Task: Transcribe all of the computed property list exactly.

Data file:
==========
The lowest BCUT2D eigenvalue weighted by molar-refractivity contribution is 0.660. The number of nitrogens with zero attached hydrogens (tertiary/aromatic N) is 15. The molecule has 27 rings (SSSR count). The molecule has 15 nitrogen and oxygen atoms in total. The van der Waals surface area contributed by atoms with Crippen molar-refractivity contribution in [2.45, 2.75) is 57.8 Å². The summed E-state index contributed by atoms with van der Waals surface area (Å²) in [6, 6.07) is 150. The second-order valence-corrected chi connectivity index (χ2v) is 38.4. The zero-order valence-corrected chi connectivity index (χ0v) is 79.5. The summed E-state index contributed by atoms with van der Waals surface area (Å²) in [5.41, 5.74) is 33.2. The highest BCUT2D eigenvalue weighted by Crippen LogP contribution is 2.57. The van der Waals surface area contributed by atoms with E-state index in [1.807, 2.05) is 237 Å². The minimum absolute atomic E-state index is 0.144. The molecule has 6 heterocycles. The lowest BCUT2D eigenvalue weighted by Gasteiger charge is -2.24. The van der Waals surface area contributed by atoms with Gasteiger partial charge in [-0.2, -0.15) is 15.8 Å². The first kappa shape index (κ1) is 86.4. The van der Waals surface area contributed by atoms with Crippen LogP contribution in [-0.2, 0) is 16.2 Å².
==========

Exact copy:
The lowest BCUT2D eigenvalue weighted by molar-refractivity contribution is 0.660. The number of nitrogens with zero attached hydrogens (tertiary/aromatic N) is 15. The molecule has 27 rings (SSSR count). The molecule has 15 nitrogen and oxygen atoms in total. The van der Waals surface area contributed by atoms with Crippen molar-refractivity contribution in [2.45, 2.75) is 57.8 Å². The summed E-state index contributed by atoms with van der Waals surface area (Å²) in [6, 6.07) is 150. The second-order valence-corrected chi connectivity index (χ2v) is 38.4. The zero-order valence-corrected chi connectivity index (χ0v) is 79.5. The summed E-state index contributed by atoms with van der Waals surface area (Å²) in [5.41, 5.74) is 33.2. The highest BCUT2D eigenvalue weighted by Crippen LogP contribution is 2.57. The van der Waals surface area contributed by atoms with E-state index in [1.807, 2.05) is 237 Å². The minimum absolute atomic E-state index is 0.144. The molecule has 6 heterocycles. The lowest BCUT2D eigenvalue weighted by Gasteiger charge is -2.24. The van der Waals surface area contributed by atoms with Gasteiger partial charge in [-0.2, -0.15) is 15.8 Å². The first kappa shape index (κ1) is 86.4. The van der Waals surface area contributed by atoms with Crippen LogP contribution in [-0.2, 0) is 16.2 Å².